The film received generally mixed to positive reviews from critics. Rotten Tomatoes reported that 64% of critics gave the film a positive review, based on 150 reviews, with the consensus view that the film was "an improvement on the original, with more fleshed-out characters, crisper animation and more consistent humor," and with an average rating of 5.9/10.[8] Another review aggregator, Metacritic classified the film into the "generally favorable reviews" category with 61/100 approval rating based on 25 reviews, also a bit higher a score than the original.[9]

Michael Phillips of the Chicago Tribune stated in his review that the film "goes easy on the pop culture jokes, I should clarify: one of the smarter things in the script is how Alex, who digs his Bob Fosse and Jerome Robbins dance moves, becomes the film's primary pop-cult gag."[10] Roger Ebert of the Chicago Sun-Times gave the film 3 stars and wrote "This is a brighter, more engaging film than the original Madagascar.[11] Steven D. Greydanus complained the film's plot was similar to The Lion KingJoe Versus the Volcano, and Happy Feet.[12] Carrie Rickey of The Philadelphia Inquirer gave the film 2 stars and wrote "Take the flat tire that was Madagascar. Retread it with The Lion King storyline. Pump it up with air. Now you have Madagascar: Escape 2 Africa."[13] John Anderson gave the film 3½ approval rating and stated "Madagascar 2: Escape to Africa, the sequel to the enormously successful DreamWorks adventure and a film that hews close to the whole Lion King/species-as-destiny/self-fulfillment paradigm."[14]

Box office

On its opening day, the film grossed $17,555,027 from 4,056 theaters with an $4,328 average. It went to be at No. 1 at the box office with $63,106,589 with $15,559 average per theater.[15] As of March 19, 2009, it achieved a gross of $180,010,950 (29.8% of total gross) in the United States and Canada along with a gross of $423,889,404 (70.2%) in other regions adding to a worldwide gross total of $603,900,354.[1]


Broadcast Film Critics:

  • Best Animated Film (nominated)

Nickelodeon Kids' Choice Awards 2009

  • Favorite Animated Film[3]

Visual Effects Society:

  • Outstanding Effects Animation in an Animated Feature (nominated)[16]


No. Title Performer(s) Length
1. "Once Upon A Time in Africa" Hans Zimmer 3:44
2. "The Traveling Song" 3:25
3. "Party! Party! Party!" Hans Zimmer 3:31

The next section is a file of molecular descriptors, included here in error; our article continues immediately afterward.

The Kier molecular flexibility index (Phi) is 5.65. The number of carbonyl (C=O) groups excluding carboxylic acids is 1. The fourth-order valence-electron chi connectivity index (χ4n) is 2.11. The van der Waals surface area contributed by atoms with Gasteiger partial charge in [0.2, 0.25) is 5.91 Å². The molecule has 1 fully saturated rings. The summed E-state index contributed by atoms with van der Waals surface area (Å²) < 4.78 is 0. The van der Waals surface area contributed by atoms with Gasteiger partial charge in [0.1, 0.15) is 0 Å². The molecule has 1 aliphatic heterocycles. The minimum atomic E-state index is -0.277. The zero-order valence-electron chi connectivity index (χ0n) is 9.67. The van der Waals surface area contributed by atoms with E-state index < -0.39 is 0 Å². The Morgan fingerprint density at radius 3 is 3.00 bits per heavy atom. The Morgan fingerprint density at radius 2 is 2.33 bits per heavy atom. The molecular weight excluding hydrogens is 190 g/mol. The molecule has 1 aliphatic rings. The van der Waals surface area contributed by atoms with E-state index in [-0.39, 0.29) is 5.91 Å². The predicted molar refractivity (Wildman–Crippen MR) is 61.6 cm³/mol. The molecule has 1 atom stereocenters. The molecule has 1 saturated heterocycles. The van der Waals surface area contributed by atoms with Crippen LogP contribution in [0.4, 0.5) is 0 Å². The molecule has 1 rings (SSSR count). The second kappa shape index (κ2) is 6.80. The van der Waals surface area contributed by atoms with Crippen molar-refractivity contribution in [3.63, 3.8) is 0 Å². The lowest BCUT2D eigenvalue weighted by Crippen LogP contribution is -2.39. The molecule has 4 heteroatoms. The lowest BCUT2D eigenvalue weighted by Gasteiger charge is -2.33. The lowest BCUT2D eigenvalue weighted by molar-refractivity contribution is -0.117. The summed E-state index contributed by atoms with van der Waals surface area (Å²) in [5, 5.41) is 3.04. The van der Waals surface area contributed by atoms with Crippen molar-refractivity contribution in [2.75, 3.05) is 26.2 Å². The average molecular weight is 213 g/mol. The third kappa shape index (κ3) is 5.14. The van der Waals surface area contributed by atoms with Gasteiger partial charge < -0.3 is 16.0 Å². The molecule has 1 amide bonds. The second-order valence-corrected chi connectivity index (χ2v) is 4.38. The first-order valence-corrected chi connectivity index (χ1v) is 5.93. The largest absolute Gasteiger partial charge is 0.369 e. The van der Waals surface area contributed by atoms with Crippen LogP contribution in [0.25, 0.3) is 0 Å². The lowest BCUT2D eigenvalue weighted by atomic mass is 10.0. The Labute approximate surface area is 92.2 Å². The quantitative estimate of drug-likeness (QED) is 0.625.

4. "I Like to Move It" 3:41
5. "The Good, the Bad and the Ugly(Polka Version)" Hans Zimmer 0:54
6. "Big and Chunky" 3:21
7. "Chums" Heitor Pereira 2:15
8. "New York, New York (Polka Version)" Hans Zimmer 1:30
9. "Volcano" Hans Zimmer 2:49
10. "Rescue Me" Hans Zimmer 3:36
11. "More than a Feeling" Boston 4:45
12. "She Loves Me" 1:45
13. "Foofie" Hans Zimmer 2:39
14. "Copacabana (At the Copa)" Barry Manilow 4:06
15. "Monochromatic Friends" Hans Zimmer 3:02
16. "Best Friends" 2:25
17. "Alex on the Spot" Hans Zimmer and 1:58
Total length: 49:26

Enhanced videos

No. Title Performer(s) Length
1. "I Like to Move It"   
2. "She Loves Me by"   
3. "Big and Chunky (DVD only)"   

Home media

Madagascar: Escape 2 Africa was released on DVD and Blu-ray Disc on February 6, 2009, along with two episodes from The Penguins of Madagascar series: "Popcorn Panic" and "Gone in a Flash".[17] In the first week at the DVD sales chart, Madagascar opened at No. 1, selling 1,681,938 units which translated to $27.09m in revenue.[18] As per the latest figures, 7,060,997 units have been sold, bringing in $102,791,511 in revenue. This does not include Blu-ray sales/DVD rentals.[18]

Video game

Main article: Madagascar: Escape 2 Africa (video game)

A video game based on the film was made for the Xbox 360, PlayStation 3, Wii, PlayStation 2, Microsoft Windows, and Nintendo DS,[19] and released on November 4, 2008, in North America.[20] The video game's gameplay is similar to the first movie's video game with the same characters and moves, although the environment is set in Africa.[21]


Main article: Madagascar 3: Europe's Most Wanted

A sequel titled Madagascar 3: Europe's Most Wanted was released on June 8, 2012. Alex the Lion, Marty the Zebra, Gloria the Hippo, and Melman the Giraffe are still fighting to get home to New York. This time their journey takes them to a traveling circus in Europe which they will reinvent Madagascar style.